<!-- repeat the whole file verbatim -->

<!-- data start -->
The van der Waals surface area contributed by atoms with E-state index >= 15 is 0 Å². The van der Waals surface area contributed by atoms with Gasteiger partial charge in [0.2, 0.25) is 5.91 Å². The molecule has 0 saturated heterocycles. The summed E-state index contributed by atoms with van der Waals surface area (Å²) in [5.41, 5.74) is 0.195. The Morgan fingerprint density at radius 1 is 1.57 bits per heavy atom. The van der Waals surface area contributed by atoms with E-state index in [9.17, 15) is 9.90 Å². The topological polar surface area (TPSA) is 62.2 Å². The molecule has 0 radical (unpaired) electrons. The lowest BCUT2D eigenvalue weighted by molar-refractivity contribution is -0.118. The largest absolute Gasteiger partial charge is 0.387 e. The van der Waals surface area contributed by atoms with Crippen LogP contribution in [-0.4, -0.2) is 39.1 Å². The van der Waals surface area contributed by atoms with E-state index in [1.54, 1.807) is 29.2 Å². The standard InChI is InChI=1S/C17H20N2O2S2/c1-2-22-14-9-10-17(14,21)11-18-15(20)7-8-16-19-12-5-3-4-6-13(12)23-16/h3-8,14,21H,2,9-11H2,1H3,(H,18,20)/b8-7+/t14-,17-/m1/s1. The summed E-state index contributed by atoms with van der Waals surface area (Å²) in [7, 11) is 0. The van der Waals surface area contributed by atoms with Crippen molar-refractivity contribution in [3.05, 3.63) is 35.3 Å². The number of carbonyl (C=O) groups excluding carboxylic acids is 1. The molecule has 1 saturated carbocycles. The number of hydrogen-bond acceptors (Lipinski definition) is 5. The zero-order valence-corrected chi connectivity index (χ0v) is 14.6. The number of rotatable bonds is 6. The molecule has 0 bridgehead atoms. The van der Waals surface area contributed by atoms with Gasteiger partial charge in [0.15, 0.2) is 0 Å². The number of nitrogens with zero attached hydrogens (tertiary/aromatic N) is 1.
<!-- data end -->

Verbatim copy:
The van der Waals surface area contributed by atoms with E-state index >= 15 is 0 Å². The van der Waals surface area contributed by atoms with Gasteiger partial charge in [0.2, 0.25) is 5.91 Å². The molecule has 0 saturated heterocycles. The summed E-state index contributed by atoms with van der Waals surface area (Å²) in [5.41, 5.74) is 0.195. The Morgan fingerprint density at radius 1 is 1.57 bits per heavy atom. The van der Waals surface area contributed by atoms with E-state index in [9.17, 15) is 9.90 Å². The topological polar surface area (TPSA) is 62.2 Å². The molecule has 0 radical (unpaired) electrons. The lowest BCUT2D eigenvalue weighted by molar-refractivity contribution is -0.118. The largest absolute Gasteiger partial charge is 0.387 e. The van der Waals surface area contributed by atoms with Crippen LogP contribution in [-0.4, -0.2) is 39.1 Å². The van der Waals surface area contributed by atoms with E-state index in [1.54, 1.807) is 29.2 Å². The standard InChI is InChI=1S/C17H20N2O2S2/c1-2-22-14-9-10-17(14,21)11-18-15(20)7-8-16-19-12-5-3-4-6-13(12)23-16/h3-8,14,21H,2,9-11H2,1H3,(H,18,20)/b8-7+/t14-,17-/m1/s1. The summed E-state index contributed by atoms with van der Waals surface area (Å²) in [7, 11) is 0. The van der Waals surface area contributed by atoms with Crippen molar-refractivity contribution in [3.05, 3.63) is 35.3 Å². The number of carbonyl (C=O) groups excluding carboxylic acids is 1. The molecule has 1 saturated carbocycles. The number of hydrogen-bond acceptors (Lipinski definition) is 5. The zero-order valence-corrected chi connectivity index (χ0v) is 14.6. The number of rotatable bonds is 6. The molecule has 0 bridgehead atoms. The van der Waals surface area contributed by atoms with Gasteiger partial charge in [0.15, 0.2) is 0 Å². The number of nitrogens with zero attached hydrogens (tertiary/aromatic N) is 1.